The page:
The Mammoth master’s third collection of silly, satiric, ridiculous, cute, pun-packed, cornball fantasy is often fun, but, well, not exactly awesome. Indefatigable anthologist Ashley (Shakespearean Whodunnits, 2001, etc.) weighs in with 32 tales here, dropping a mawkish fairy-tale farce by the comic actor John Cleese (in collaboration with Connie Booth), no doubt to rack up sales, and including an original tale by Craig Shaw Gardner in which the Devil gets a cable TV network. A horde of Charlie Chaplins threatens civilization in Garry Kilworth’s faux monster-movie screenplay, “Attack of the Charlie Chaplins.” In “Math Takes a Holiday,” Paul Di Filippo plays with mathematical paradoxes (and tweaks mathematician/SF author Rudy Rucker) as a pair of angels grant the pathetic wishes of a pathetic college math professor. After raising a few eyebrows, Cherith Baldry’s crude, hirsute “Broadway Barbarian” fits right in with a group of Runyonesque hoods. Most of the stories feature series characters, including Ron Goulart’s occult inspector Max Kearney, John Morressy’s dizzy wizard Kedrigern, and Avram Davidson’s delightful continental debauche, Dr. Eszterhazy, investigating an apparently honest fraud in “Milord Sir Smiht, The English Wizard. As demonstrated in previous collections, Ashley has a gift for finding obscure works by writers not typically associated with the genre, such as the now-forgotten humorist Porter Emerson Brown’s “The Diplodocus,” and the British Jewish fabulist Israel Zangwill.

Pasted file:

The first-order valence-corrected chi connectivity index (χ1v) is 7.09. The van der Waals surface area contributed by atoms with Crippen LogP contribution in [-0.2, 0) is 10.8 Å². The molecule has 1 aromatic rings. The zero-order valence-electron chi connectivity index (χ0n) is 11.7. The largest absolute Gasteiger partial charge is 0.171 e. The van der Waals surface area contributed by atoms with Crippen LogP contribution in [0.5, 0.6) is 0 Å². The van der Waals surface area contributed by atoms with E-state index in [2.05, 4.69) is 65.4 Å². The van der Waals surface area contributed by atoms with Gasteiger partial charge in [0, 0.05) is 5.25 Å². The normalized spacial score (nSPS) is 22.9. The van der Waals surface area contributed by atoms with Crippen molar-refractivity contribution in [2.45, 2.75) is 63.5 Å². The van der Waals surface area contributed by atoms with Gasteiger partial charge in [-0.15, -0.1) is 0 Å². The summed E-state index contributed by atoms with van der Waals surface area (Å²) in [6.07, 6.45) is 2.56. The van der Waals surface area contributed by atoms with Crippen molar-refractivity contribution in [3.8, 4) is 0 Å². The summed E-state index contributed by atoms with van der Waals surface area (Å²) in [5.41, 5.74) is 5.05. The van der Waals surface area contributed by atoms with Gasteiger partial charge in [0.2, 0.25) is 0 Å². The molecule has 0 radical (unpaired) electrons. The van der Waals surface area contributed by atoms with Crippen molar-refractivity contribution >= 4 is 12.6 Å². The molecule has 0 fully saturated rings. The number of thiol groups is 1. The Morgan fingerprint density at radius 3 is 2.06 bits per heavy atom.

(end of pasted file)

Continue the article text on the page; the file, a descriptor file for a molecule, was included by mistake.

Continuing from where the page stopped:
A mixed but mostly satisfying assortment. J.K. Rowling is far from alone in the making of merry magic.